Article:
- Our courses are interconnected, so that each looks back and refers to what you have learned in previous courses. The result is that you will master broad historical, cultural, and aesthetic knowledge while gaining the confidence to produce longer and more complicated writing projects. Our courses enable all students, whether English or Engineering majors, to grapple with broad questions of representation and human existence, all the while imparting the skills that they will be able to use in any career they choose.
- FBI Agent
- Graduate School (e.g., UC Berkeley, University of Connecticut, Yale, and Harvard)
- Grant Writer
- Law School (e.g., University of Michigan, University of Washington, Indiana University)
- Marketing Director
- Religious Minisitry (Princeton Theological Seminary)
- Sales Manager
- Web Designer
Possible Career Paths
- Business School (MBA)
- Educational or Trade Publishing
- Medical School (M.D.)
- Politician even Prime Minister
- Radio, Television, and Theater
Plan of Study
Students must earn a "C-" or better in each English course.
PLEASE NOTE: Students following old CORE requirements must complete a fourth-level foreign language course.
ENGL 10600 First-Year Composition or ENGL 10800 Accelerated First-Year Composition
ENGL 22700 Elements of Linguistics or equivalent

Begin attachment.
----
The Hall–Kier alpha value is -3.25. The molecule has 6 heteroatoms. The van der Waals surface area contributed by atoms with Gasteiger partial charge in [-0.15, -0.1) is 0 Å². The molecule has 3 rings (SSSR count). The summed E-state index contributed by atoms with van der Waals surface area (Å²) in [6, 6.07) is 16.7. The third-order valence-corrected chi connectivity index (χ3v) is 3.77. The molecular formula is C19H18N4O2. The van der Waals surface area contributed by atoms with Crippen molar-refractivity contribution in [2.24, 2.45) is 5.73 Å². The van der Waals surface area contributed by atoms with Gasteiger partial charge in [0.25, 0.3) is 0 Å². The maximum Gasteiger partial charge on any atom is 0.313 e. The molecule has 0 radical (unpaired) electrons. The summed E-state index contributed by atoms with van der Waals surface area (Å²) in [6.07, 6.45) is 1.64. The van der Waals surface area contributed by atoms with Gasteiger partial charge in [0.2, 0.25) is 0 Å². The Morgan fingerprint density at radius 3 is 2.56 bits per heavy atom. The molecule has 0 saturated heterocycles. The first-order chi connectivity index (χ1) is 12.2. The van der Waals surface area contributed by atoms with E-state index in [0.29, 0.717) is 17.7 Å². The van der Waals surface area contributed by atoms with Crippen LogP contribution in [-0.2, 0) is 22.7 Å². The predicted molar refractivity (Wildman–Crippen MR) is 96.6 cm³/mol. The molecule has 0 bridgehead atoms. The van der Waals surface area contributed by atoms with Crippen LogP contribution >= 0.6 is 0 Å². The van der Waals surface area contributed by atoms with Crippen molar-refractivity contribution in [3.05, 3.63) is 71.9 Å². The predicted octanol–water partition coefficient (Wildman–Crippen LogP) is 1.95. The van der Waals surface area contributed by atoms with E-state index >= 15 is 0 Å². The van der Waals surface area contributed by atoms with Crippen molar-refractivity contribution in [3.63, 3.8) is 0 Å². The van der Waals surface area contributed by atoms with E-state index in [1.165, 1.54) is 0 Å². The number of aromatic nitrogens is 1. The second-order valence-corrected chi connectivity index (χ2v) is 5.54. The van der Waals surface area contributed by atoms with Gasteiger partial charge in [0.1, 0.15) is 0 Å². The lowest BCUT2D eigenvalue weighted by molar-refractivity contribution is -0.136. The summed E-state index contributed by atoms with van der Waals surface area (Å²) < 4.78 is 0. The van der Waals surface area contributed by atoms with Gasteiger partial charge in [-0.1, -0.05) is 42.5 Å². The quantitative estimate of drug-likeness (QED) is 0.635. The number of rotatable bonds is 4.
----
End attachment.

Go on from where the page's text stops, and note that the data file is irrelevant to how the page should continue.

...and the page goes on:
A. Required Introductory Courses (9)
ENGL 30100 Ways of Reading
ENGL 24000 British Literature 1 or ENGL 35000 American Literature 1
ENGL 24100 British Literature 2 or ENGL 35100 American Literature 2
B. Area Studies - Choose ONE course in each of three of the following categories. (9)
2. Race/Gender/Postcolonial Studies:
3. Literary Periods and Movements:
4. Language Studies:
5. Interdisciplinary Approaches to Culture:
C. Advanced Coursework - Choose ONE course in each of the following categories. (9)
1. Major Author
2. Special Topics Course
3. Additional 400-level literature/theory course from the list
D. English Electives: TWO additional English courses (at the 20000 level or above) (6)
Program Course Requirements (57-58 credits): (See PDF for full list here)
ONE of the following:
ENGL 10600 First Year Composition
ENGL 10800 Accelerated First Year Composition
COM 1140 Fundamentals of Speech Communication
Other Language (12) (Proficiency through level IV in one language)
United States Tradition
Racial and Ethnic Diversity
Individual and Society
Natural Sciences Lab
Electives (20-21 credits)
University Core Requirements
Courses selected above must meet the following University Core Requirements:
Human Cultures Humanities
Human Cultures Behavioral/Social Science
Science Technology Society Selective
For more information, visit http://www.purdue.edu/provost/initiatives/curriculum/course.html